1. City Water Light & Power is the first novel by writer Matt Pine. Peripherally, it’s a coming-of-age novel, and, yes, ‘coming-of-age novel,’ in most cases, can bring to mind the image of an hours-long navel gaze. City Water Light & Power is not that. It’s sympathetic without being pandering. It’s nostalgic without being contrived. It’s attractive in a broken-nosed kind of way.
2. To explain, Nelson Algren once said of Chicago, “Once you’ve become a part of this particular patch, you’ll never love another. Like loving a woman with a broken nose, you may well find lovelier lovelies, but never a lovely so real.” Along with Jake (the book’s main character, a 20-something college graduate/regular drinker/working a meaningless, unrewarding job/heartsick dude), Michelle (Jake’s life-long friend and confidant and conspicuous person-of-interest), Adrian (a young dude who gets into the real estate biz fast), and the other names that weave in and out of the characters lives, it’s the place—Chicago—that makes City Water Light & Power stand out from its genre companions. It’s not because the place is Chicago (that would be kind of pandering, right?), but it’s because Pine is so conscious of the role ‘place’ plays in framing the story—that’s what makes everything in the story seem so familiar. It’s what makes the nostalgia so potent.
3. Full disclosure: Matt Pine has written for Anobium before, and participated in at least one Anobium reading, so this ‘review’ is not totally unbiased. But what review is, really? Stop kidding yourselves.
4. City Water Light & Power is strongest when you can see the story move. The characters literally come of age in the novel. Some find reward, others find questions, other forget the answers they’re seeking. This is Pine’s first novel, and it’s not always perfect (it can indulge in its physical descriptions, at times), but it’s honest. It’s the honesty of the writer, and of the characters, that makes the story move.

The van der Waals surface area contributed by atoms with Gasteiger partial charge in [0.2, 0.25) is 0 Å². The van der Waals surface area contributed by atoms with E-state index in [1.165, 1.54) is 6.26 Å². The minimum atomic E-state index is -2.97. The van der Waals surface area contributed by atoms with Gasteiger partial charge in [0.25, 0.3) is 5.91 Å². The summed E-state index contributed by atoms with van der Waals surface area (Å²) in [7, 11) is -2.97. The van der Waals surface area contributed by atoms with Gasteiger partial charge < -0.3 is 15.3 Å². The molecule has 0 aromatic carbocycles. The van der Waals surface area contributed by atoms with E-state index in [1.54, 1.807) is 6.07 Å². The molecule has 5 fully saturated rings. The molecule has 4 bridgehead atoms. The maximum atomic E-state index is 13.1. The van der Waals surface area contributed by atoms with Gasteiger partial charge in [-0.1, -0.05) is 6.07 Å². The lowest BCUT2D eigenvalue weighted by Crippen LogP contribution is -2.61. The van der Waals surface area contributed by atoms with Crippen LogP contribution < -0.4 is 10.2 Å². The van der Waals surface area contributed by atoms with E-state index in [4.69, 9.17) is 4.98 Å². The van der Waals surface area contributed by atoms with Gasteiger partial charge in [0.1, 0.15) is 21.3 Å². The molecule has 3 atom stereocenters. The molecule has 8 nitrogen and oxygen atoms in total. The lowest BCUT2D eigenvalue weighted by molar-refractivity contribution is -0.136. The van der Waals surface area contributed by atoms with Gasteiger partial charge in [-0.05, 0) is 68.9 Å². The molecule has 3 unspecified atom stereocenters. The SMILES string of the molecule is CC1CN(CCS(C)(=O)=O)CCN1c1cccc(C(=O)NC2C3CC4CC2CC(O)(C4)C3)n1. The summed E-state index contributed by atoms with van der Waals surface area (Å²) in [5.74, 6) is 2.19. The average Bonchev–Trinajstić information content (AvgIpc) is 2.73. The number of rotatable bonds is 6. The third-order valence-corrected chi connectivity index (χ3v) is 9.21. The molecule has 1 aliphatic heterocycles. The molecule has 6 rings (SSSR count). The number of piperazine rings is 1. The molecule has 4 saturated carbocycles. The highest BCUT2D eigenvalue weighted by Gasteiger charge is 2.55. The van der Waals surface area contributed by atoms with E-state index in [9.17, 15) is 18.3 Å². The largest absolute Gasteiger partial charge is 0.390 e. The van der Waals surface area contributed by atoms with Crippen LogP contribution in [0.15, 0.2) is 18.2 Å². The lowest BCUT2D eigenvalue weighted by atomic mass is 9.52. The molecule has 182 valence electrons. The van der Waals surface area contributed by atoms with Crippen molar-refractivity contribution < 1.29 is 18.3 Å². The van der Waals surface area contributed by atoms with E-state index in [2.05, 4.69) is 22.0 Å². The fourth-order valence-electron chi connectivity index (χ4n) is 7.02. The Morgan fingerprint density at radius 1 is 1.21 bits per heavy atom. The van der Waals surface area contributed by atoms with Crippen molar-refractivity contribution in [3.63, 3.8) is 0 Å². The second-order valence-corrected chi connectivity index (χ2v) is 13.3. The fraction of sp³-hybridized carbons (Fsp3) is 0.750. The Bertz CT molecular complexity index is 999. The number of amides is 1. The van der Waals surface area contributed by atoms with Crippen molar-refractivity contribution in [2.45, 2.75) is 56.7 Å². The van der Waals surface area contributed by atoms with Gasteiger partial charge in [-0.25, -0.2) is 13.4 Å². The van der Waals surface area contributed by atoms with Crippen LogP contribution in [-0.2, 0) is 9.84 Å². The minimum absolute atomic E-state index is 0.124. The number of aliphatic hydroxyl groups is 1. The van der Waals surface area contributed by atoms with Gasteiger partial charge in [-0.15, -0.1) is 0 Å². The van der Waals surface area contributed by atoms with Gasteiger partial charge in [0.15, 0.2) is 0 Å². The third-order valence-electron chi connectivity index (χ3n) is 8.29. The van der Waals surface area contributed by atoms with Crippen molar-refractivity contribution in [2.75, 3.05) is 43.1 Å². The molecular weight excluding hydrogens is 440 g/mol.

5. What City Water Light & Power does have in common with coming-of-age stories is that, in short, coming of age sucks shit. It’s not hard to say this, but it’s hard to say it well. Pine pulls it off.
6. As a Chicagoan myself, I enjoyed ‘seeing’ the places Pine was describing. Some of the places he mentions, I’ve seen myself. Others are figments, composed of various city fragments and put in place like a straw man. Here, Pine creates a place called Sammler Park. If you’re familiar with Chicago, it seems to share the same DNA as the old-school, working-class communities of Jefferson Park or Edison Park or Norwood Park, or any of the other ‘parks’ on Chicago’s northwest side. At the center of the narrative, perhaps analogically (deciding what is and is not an analogy in City Water Light & Power will (and should) ultimately be your responsibility, because I think you should read this book), is a bar called Lewis & Carol’s, a Sammler Park fixture being threatened by condo development (aka: suburban homogeny, and the depression associated with that). In City Water Light & Power, the developers eventually win in their own way, which begs the question: is the new always better? I believe Pine is asking the same thing: change is indeed constant, but is it always good? Can it be made good?
7. City Water Light & Power opens with an epigraph from the great Saul Bellow: “To count on stability here is madness.” Again, a reference to ‘change.’ And, also, a reification of the role Chicago takes in this story. (If you didn’t already know, Bellow is one of Chicago’s greatest writers, and one of the greatest writers of Chicago. And, yes, there is a difference.) Pine is no Bellow, of course, but that’s what an epigraph is for: giving honor where honor is due. Also, Bellow was a master solipsist, and solipsism is way out of style. Pine’s on point with this one.
Also also, speaking of Sammler Park, consider Bellow’s Mr. Sammler’s Planet.
8. There are moments in Pine’s prose that he lets slip a dry comment, like when he talks about the ‘Metaphysics of Cubicle Being.’ It’s just a brief comment, but it’s funny, in a wry way. If Pine writes another novel, and I hope he does, I’d like to see more of that.
9. The title, City Water Light & Power, is also the name of the largest municipal-owned utility in Illinois. If nothing I’m saying about the precedence of place in this novel is sticking, the title should. It describes something monolithic, in a sense. Even in the face of change, Chicago is still Chicago. A lovely so real. Pine gets it, and so does City Water Light & Power.